The Mayor’s Trophy Game actually dates back to 1946, when the New York Giants and Yankees agreed to play a best-of-three exhibition during the season to benefit sandlot baseball programs, with the winner to receive a trophy from Mayor William O’Dwyer. The best-of-three format lasted one more year before switching to a single-game event each season, with the Yankees opposing either the Giants or Dodgers until both teams left for the West Coast after 1957.

The series was revived in 1963, the Mets’ second year of operation. The Yankees, coming off their thirteenth World Series appearance in sixteen years and twentieth championship since 1923, were the most successful professional franchise in American sports, playing in one of the most recognizable stadiums in the world. They meant business on the field, and their fans expected nothing less than a pennant each year.

The Mets, on the other hand, were lovably inept. As an expansion team in their second season, their roster was littered with other teams’ castoffs and players either way past their prime or never having experienced one. The loss of the Giants and Dodgers left a huge hole in the New York baseball scene, and for a certain segment of fans, the Mets were the logical replacement to root for. Their fans skewed younger, and this “New Breed” of New York baseball fan developed the tradition of bringing homemade banners fashioned from bedsheets to the Mets’ first home stadium, the Polo Grounds.

[Photo Credit: Ray Stubblebine/AP]

New York Minute

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Chinatown, My Chinatown…

Beat of the Day

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Mainly what I write is for the average New Yorker…

Picture by Bags.

Afternoon Art

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Painting by Carrie Mae Smith.

Taster’s Cherce

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Nigel Slater’s Brownies. 

Monday Matinee

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Yanks exhibition game is on the MLB Network this afternoon for those of you who’re around a TV.

[Photo Credit: Chris Carlson/AP via It’s a Long Season]

I Got a Friend Shirley Bigger n You

MLB: New York Mets at Arizona Diamondbacks

Chris Smith profiles Matt Harvey in New York Magazine:

Last year, post-surgery, the Mets tried to protect Harvey from himself, physically, and this year the tension will resume. The franchise has also struggled to figure out how to handle Harvey’s attraction to the spotlight. Harvey is the Mets’ first star who has grown up with Twitter and Instagram, and his online posts have sometimes irritated management. His fondness for women and nightlife quickly conjured overheated comparisons to Joe Namath, the Jets quarterback who in the late ’60s set the standard for swinging jock bachelors in the city. Harvey is as at ease knocking down pins at Brooklyn Bowl as he is lounging inside 1 Oak. The gossip pages have claimed he pursued tennis player Eugenie Bouchard and dated models Ashley Haas and Asha Leo.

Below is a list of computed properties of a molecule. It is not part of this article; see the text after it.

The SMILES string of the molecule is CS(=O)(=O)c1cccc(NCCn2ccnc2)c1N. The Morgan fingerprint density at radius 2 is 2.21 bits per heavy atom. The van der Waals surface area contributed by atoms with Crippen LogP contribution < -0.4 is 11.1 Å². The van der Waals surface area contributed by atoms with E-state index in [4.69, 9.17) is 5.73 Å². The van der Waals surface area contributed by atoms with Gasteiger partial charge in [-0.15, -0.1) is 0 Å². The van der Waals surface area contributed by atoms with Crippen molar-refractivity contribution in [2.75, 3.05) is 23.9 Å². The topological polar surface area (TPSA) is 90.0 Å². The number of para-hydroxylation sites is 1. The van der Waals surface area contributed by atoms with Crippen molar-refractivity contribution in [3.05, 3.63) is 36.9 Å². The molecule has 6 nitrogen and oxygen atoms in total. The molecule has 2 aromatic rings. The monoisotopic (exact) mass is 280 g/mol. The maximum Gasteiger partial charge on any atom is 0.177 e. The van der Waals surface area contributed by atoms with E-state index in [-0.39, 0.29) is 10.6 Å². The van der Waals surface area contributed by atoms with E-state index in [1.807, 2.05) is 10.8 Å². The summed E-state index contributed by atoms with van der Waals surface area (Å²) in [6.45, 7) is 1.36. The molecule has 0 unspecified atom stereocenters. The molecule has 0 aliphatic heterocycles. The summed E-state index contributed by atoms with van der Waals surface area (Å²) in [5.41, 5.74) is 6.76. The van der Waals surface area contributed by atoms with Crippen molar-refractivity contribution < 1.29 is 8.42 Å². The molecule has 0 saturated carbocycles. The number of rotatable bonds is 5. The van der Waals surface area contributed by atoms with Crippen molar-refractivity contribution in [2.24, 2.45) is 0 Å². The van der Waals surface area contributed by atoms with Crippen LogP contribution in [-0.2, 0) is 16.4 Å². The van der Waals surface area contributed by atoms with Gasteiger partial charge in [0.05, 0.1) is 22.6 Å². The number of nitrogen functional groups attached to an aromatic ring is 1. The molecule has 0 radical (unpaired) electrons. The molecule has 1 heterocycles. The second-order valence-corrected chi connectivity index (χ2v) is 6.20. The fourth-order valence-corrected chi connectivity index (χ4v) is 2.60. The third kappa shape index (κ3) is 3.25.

Harvey’s ego is substantial, but his desire for attention isn’t driven by simple A-Rod-ian neediness. He has an almost romantic notion of New York stardom and an endearing curiosity about what the city has to offer. Unlike the majority of his teammates, who keep a safe suburban distance, Harvey lives in the city, in a tenth-floor East Village apartment. He walks for hours, exploring neighborhoods and popping into restaurants he hasn’t tried.

But becoming a social-media-era experiment in New York sports celebrity, hanging on to his openness and crafting an identity somewhere between reckless Broadway Joe and bland Derek Jeter, might prove harder than lifting the Mets back into the playoffs. “I will never apologize for having a life,” he says.

Harvey pitched against the Yankees yesterday. Here’s Chad Jennings with the notes. 

[Photo Via: USATSI]

Saturdazed Soul

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Yeah, so it snowed yesterday in New York on the first day of spring. Big deal. The Tourney’s here, baseball’s coming…nothing is fucked.

Taster’s Cherce

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My kinda eatin’…

Beat of the Day

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Tell it like it is.

Morning Art

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Chagall, 1919.

Meat Pie

Tampa Bay Rays v New York Yankees

Over at River Ave Blues, Mike Axisa takes a look at the Yankees’ new flame-thrower. 

[Photo Credit: Getty Images]

Afternoon Art

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Picture by Alex Toth.

That Time of Year

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The Tourney begins…now.

Beat of the Day

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Ooh La La.

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"This ain't football. We do this every day."
--Earl Weaver